Yesterday’s Wall Street Journal (WSJ) contained an otherwise forgettable opinion piece by the Journal’s editorial board, except that buried in the fourth paragraph was a call for war with Iran.
The opinion piece, titled “The Battle Over Iraq: Tehran Kills America GIs and Undermines Iraqi Democracy,” offers a lengthy defense of military aid to Iraq and a long term security relationship with Iraq — “The U.S. has kept troops in South Korea and Japan for six decades after the end of the wars there, and a similar presence in Iraq might be as salutary” — but the fourth paragraph contains the following endorsement of what could only be considered acts of war against Iran. It reads:
The U.S. has chosen not to go after the militias directly to shield the government of Nouri al-Maliki from the domestic political fallout of unilateral American military action. Such considerations are cold comfort to soldiers under attack. The U.S. has a legal and moral responsibility to respond. We ought to go after the militias in Iraq as well as their backers in Iran who’ve decided to make Iraq a proxy war.
For the sake of clarity, the WSJ editorial board should explain exactly what it means by “going after” the Iranian supporters of Shiite militias. Do they propose cross border raids into Iran? Targeted bombing of suspected arms smugglers in Iran?
But such loose talk of a potentially disastrous war shouldn’t be so surprising coming from hawkish deputy editorial page editor Bret Stephens, who is widely understood to author the unsigned foreign policy columns and referred to Iranian president Mahmoud Ahmadinejad as a “Hitlerian figure.” Furthmore, Stephens attended a secretive, off the record 2007 conference in the Bahamas hosted by the hawkish Foundation for Defense of Democracies, which included an entire session dedicated to the discussion of various military options against Iran’s nuclear program.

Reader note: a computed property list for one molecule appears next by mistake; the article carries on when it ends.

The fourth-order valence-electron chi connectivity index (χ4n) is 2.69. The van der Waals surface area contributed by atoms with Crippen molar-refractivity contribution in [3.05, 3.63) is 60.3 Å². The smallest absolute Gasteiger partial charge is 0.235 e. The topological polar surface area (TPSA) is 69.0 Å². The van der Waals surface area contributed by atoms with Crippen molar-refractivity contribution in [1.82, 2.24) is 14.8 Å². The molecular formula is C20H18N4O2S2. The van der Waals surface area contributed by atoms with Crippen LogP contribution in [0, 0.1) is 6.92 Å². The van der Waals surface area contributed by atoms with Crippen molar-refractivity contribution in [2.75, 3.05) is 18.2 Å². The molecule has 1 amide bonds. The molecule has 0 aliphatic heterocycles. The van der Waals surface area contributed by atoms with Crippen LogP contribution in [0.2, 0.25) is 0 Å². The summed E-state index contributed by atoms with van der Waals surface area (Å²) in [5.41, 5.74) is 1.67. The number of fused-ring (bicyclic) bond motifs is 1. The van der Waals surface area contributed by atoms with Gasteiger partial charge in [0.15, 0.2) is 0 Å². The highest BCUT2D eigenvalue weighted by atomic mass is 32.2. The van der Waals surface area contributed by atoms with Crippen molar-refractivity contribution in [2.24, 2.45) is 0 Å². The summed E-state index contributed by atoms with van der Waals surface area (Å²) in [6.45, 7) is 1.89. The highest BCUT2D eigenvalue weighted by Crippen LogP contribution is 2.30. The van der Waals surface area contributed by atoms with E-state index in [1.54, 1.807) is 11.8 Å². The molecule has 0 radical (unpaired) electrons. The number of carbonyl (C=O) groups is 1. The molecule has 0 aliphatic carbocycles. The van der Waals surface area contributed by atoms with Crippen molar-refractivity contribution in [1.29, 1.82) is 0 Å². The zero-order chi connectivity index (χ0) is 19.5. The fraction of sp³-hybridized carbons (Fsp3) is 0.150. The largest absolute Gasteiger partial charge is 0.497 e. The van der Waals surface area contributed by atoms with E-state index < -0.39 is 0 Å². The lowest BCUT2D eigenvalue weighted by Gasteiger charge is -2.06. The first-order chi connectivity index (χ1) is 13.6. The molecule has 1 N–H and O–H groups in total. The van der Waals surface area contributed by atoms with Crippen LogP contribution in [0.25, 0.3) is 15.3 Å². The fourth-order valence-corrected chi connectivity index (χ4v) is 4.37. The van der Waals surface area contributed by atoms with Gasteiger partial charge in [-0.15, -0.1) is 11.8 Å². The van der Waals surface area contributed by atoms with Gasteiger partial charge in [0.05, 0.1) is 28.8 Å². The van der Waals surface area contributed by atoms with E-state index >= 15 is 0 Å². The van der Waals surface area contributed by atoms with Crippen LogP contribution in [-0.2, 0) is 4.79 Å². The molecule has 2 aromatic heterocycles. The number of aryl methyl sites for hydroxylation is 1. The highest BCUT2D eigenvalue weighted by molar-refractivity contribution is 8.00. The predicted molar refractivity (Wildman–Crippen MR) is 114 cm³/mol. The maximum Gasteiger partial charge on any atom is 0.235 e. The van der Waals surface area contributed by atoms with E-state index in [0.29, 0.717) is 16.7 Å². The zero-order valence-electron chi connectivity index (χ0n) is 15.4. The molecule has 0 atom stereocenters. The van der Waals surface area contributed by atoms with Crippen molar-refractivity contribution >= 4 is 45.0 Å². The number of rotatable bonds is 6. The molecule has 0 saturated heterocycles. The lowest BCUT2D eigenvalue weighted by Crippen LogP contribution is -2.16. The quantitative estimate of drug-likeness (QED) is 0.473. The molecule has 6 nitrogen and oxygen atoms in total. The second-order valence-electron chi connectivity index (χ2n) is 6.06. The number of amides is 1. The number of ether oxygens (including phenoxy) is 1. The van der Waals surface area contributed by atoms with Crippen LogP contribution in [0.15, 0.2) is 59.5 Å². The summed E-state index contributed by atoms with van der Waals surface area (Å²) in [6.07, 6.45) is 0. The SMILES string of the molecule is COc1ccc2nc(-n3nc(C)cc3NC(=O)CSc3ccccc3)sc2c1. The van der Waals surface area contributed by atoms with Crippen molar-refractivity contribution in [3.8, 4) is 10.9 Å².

Indeed, recent statements from senior military and intelligence officials about Iranian support for Shiite militias in Iraq has been leveraged by neoconservatives to push for more aggressive, yet vaguely defined, action against Iran.
Former George W. Bush Middle East adviser Elliot Abrams hit a similar note on his Council on Foreign Relations blog, writing twice in the past week on the failure of the Obama administration to take “action” against Iran. On July 8, he wrote:
What credibility can we possibly have when they know we know that Iran has been killing American soldiers year after year without any significant American response.
Much like the Wall Street Journal, Abrams never bothered qualifying what “response” was appropriate. What seems inappropriate, however, is the calling for “action” against another sovereign country without bothering to define what action is actually being endorsed.
Perhaps more importantly, if countering the extensive Iranian influence in Iraq is the new metric for success, the U.S. should plan to extend its mission there forever.